Air quality represents a big challenge for our society. It is well known that ambient air pollution has an impact on human health and ecosystems. Air quality mapping is a public information vector and enables action levers to be identified to reduce pollutant emissions. The reference stations operated by the Approved Air Quality Monitoring Associations (AASQA) allow for reliable and standardised observations of pollutant concentrations, but their deployment over a vast territory such as France remains subject to constraints of cost and maintenance which limit the coverage of this network. Where there are no measurements, models are generally used to calculate pollutant concentrations at a regional and local level. They take pollutant emissions (traffic, industry, agriculture, residential...) and meteorological conditions into account in order to estimate in a more or less complex way the dispersion and chemical transformation of the pollutants. Nevertheless, these models present uncertainties because of the quality of the input data, their spatial resolution or imperfect representation of the processes; they should therefore be corrected using observations as much as possible.
Low-cost sensors for air quality measurement
In the last 5 years, new miniaturised and low-cost measurement instruments have made their appearance. These sensors are being used more and more frequently today. They can be deployed in great numbers to obtain an observation of the spatio-temporal variability of pollutants with a high degree of resolution. They can be installed on street furniture to provide fixed measurements, or on service vehicles, ambulances, driving school cars or bicycles to measure the concentrations of pollutants while in motion. This then opens new horizons to improve air quality mapping at an urban level. However, using the sensors raises a great number of challenges. Because of their miniaturisation and their simplified metrology, these sensors are associated with greater measurement uncertainty, sometimes higher by one order of magnitude than those taken in reference stations. To this is added the effect of mobility whose impact on the measurements is yet to be studied in depth. Furthermore, the quantity of data produced means that new data processing methods are needed, reliant on big data.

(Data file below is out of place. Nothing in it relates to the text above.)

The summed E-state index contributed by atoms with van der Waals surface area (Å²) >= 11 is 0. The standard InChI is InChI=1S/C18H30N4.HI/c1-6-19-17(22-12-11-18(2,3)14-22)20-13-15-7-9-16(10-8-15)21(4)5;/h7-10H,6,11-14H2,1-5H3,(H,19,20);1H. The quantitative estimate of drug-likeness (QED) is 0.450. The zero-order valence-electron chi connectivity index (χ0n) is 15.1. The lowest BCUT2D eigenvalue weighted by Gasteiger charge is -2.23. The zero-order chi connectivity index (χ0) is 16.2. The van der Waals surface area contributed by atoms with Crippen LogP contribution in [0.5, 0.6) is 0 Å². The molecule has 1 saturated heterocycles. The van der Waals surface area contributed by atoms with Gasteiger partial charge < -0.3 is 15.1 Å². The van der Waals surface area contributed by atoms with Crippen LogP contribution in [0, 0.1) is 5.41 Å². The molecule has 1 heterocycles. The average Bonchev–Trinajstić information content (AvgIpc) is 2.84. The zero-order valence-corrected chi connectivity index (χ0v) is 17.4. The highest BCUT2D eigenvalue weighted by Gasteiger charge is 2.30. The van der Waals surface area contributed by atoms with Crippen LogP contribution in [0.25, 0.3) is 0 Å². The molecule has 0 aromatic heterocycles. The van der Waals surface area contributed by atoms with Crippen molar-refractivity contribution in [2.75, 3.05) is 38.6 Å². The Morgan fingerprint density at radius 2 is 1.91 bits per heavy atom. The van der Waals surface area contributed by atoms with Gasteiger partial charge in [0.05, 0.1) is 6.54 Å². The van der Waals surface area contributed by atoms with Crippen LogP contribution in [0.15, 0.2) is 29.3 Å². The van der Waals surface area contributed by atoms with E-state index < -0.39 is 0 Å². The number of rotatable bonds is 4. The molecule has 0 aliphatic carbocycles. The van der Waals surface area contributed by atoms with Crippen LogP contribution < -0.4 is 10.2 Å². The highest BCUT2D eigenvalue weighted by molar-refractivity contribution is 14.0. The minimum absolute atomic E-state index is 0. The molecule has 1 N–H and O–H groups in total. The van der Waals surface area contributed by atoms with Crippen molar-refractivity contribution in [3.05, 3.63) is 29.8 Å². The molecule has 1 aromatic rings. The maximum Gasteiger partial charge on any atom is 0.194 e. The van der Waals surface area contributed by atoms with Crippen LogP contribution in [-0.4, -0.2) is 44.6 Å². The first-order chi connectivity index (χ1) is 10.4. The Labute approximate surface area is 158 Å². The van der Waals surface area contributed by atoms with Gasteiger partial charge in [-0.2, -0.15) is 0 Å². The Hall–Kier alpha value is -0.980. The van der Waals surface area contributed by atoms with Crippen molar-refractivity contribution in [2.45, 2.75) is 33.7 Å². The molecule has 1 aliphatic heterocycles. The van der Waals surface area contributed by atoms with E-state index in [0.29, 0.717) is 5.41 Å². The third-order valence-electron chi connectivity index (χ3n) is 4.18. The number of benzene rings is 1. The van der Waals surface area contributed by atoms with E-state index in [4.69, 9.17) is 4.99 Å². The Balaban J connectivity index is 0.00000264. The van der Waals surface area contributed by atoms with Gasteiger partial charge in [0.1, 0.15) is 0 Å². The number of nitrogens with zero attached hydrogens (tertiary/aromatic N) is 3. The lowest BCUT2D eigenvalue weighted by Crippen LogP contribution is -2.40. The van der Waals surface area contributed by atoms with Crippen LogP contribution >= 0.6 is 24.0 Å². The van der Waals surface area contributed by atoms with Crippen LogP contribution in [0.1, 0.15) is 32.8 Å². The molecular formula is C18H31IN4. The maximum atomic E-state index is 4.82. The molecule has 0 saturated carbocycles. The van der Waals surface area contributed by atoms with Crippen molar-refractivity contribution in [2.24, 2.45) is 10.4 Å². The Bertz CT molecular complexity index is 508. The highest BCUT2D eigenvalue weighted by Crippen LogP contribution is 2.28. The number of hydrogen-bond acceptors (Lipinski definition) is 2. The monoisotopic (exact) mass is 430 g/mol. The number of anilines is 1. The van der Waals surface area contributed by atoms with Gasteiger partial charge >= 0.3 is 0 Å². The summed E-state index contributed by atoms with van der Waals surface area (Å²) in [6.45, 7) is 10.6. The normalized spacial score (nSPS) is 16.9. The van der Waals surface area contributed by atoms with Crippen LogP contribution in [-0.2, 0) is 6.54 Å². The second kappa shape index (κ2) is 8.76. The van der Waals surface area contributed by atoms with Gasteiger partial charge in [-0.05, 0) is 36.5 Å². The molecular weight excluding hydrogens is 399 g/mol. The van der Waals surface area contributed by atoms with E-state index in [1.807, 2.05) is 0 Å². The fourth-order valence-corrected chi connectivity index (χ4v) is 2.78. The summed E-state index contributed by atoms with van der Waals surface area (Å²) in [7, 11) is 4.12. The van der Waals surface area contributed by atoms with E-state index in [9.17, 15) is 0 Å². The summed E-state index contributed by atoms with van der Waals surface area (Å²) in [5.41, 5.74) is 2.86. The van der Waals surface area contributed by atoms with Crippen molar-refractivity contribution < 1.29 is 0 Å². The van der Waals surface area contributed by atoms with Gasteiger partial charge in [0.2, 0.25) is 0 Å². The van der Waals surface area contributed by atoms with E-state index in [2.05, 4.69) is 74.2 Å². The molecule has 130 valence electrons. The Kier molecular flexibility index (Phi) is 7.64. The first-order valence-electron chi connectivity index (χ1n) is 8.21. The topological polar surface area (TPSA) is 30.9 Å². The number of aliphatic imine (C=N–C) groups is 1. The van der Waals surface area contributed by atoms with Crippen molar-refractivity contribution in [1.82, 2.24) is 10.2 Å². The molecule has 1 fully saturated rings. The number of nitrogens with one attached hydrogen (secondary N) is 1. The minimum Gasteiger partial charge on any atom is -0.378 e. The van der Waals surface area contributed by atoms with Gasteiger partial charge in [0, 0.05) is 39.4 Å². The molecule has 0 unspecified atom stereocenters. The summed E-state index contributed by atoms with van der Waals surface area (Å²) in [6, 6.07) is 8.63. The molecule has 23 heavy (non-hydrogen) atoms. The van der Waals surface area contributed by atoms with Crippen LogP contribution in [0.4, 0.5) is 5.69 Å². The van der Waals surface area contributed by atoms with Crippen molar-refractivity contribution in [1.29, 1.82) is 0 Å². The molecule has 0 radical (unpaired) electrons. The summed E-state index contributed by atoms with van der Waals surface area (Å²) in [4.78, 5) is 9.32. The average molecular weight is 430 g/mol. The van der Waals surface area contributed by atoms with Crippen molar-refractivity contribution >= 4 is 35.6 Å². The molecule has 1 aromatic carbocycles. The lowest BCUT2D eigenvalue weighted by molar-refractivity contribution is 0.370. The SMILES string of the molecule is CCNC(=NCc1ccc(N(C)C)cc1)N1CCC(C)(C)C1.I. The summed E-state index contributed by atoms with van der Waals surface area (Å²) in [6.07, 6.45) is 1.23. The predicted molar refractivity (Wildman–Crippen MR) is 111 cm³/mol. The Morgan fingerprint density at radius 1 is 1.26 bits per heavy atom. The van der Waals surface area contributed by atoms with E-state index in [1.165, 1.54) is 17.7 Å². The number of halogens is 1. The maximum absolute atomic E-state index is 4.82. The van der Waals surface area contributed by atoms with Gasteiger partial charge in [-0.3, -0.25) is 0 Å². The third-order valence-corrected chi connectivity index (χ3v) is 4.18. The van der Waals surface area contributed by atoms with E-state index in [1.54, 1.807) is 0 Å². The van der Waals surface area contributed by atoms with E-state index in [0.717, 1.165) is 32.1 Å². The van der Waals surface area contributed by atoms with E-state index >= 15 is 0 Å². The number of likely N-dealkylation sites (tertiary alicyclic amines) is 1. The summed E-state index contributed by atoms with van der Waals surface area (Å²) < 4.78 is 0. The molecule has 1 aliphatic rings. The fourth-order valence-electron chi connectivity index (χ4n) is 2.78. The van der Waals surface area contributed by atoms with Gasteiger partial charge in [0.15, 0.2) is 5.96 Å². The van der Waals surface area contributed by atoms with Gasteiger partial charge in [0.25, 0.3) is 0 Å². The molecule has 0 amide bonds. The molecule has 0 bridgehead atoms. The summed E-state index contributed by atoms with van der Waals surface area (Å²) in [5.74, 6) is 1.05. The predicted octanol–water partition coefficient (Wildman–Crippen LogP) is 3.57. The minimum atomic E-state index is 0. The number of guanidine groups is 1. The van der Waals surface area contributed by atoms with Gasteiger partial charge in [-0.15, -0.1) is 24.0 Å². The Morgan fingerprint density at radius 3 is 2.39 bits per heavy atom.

Considering the challenges linked to the emergence of these new technologies, the National Institute for Industrial Environment and Risks and the National Metrology and Testing Laboratory (LNE, Laboratoire national de métrologie et d'essais) have committed to developing an "AIR Quality Sensor" voluntary certification process to validate the level of metrological performance of the sensors in accordance with regulatory criteria.
The SESAM tool
The merging of low-cost sensor data and simulations from dispersion models is a unique opportunity to improve the mapping of air quality at an urban level. For the first time, the SESAM tool makes it possible to merge the observations from fixed and mobile sensors with the estimates of an urban model, whilst taking the intrinsic uncertainty of the sensors into account in the mapping. A SESAM tool application was developed in Nantes by merging data from sensors installed by AtmoTrack with output from the ADMS-Urban dispersion model, supplied by Air Pays de la Loire. As illustrated on the diagram below, based on a first estimate across the area (here an annual average), the application makes it possible to take into account data reported at a given moment by sensors on the ground. This application was the subject of a scientific publication in the Environment International journal. A user guide for the tool has also just been published by the Central Laboratory for Monitoring Air Quality (LCSQA). The development efforts continue to sustain innovation in this direction with a thesis underway at the National Institute for Industrial Environment and Risks, co-directed with the Mines ParisTech Geostatic Centre.
The SESAM tool is in application in Nantes, using sensors placed on service vehicles. These vehicles moved about and measured at roughly 10-second intervals the concentration of fine particles in ambient air between 8 and 9 a.m. of the morning of 29 November 2018. The concentrations thus measured and the calculations of the dispersion model (here the 2016 annual average presented in the background) are merged to obtain a more precise mapping of PM10 concentrations in the Nantes conurbation.